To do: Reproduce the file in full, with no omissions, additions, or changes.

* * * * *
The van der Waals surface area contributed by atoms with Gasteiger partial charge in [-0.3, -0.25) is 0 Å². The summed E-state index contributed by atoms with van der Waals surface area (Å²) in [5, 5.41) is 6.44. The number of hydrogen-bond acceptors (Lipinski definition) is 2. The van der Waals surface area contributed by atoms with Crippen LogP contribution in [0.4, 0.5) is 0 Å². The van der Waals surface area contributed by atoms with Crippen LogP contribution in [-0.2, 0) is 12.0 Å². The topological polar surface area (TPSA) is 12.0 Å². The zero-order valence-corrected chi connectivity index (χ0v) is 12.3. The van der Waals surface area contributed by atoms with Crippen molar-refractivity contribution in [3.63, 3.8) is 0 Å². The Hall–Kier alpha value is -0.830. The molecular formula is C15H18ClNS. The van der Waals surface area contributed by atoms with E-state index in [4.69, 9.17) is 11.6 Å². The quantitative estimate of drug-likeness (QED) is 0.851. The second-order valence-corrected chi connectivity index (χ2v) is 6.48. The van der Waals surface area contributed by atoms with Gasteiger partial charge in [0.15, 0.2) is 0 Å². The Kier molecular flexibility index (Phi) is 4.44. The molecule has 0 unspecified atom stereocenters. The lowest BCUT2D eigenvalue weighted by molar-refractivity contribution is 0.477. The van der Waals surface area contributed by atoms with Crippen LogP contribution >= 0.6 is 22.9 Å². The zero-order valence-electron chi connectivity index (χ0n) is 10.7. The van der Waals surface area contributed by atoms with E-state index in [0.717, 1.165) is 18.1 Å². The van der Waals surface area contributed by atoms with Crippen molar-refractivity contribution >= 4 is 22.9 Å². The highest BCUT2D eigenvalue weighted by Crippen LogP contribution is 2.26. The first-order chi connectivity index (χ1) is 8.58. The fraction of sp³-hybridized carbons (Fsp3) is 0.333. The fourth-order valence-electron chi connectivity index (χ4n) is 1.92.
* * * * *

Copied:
The van der Waals surface area contributed by atoms with Gasteiger partial charge in [-0.3, -0.25) is 0 Å². The summed E-state index contributed by atoms with van der Waals surface area (Å²) in [5, 5.41) is 6.44. The number of hydrogen-bond acceptors (Lipinski definition) is 2. The van der Waals surface area contributed by atoms with Crippen LogP contribution in [0.4, 0.5) is 0 Å². The van der Waals surface area contributed by atoms with Crippen LogP contribution in [-0.2, 0) is 12.0 Å². The topological polar surface area (TPSA) is 12.0 Å². The zero-order valence-corrected chi connectivity index (χ0v) is 12.3. The van der Waals surface area contributed by atoms with Crippen molar-refractivity contribution in [3.63, 3.8) is 0 Å². The Hall–Kier alpha value is -0.830. The molecular formula is C15H18ClNS. The van der Waals surface area contributed by atoms with E-state index in [4.69, 9.17) is 11.6 Å². The quantitative estimate of drug-likeness (QED) is 0.851. The second-order valence-corrected chi connectivity index (χ2v) is 6.48. The van der Waals surface area contributed by atoms with Gasteiger partial charge in [0.15, 0.2) is 0 Å². The Kier molecular flexibility index (Phi) is 4.44. The molecule has 0 unspecified atom stereocenters. The lowest BCUT2D eigenvalue weighted by molar-refractivity contribution is 0.477. The van der Waals surface area contributed by atoms with Crippen LogP contribution >= 0.6 is 22.9 Å². The zero-order valence-electron chi connectivity index (χ0n) is 10.7. The van der Waals surface area contributed by atoms with E-state index in [0.717, 1.165) is 18.1 Å². The van der Waals surface area contributed by atoms with Crippen molar-refractivity contribution >= 4 is 22.9 Å². The highest BCUT2D eigenvalue weighted by Crippen LogP contribution is 2.26. The first-order chi connectivity index (χ1) is 8.58. The fraction of sp³-hybridized carbons (Fsp3) is 0.333. The fourth-order valence-electron chi connectivity index (χ4n) is 1.92.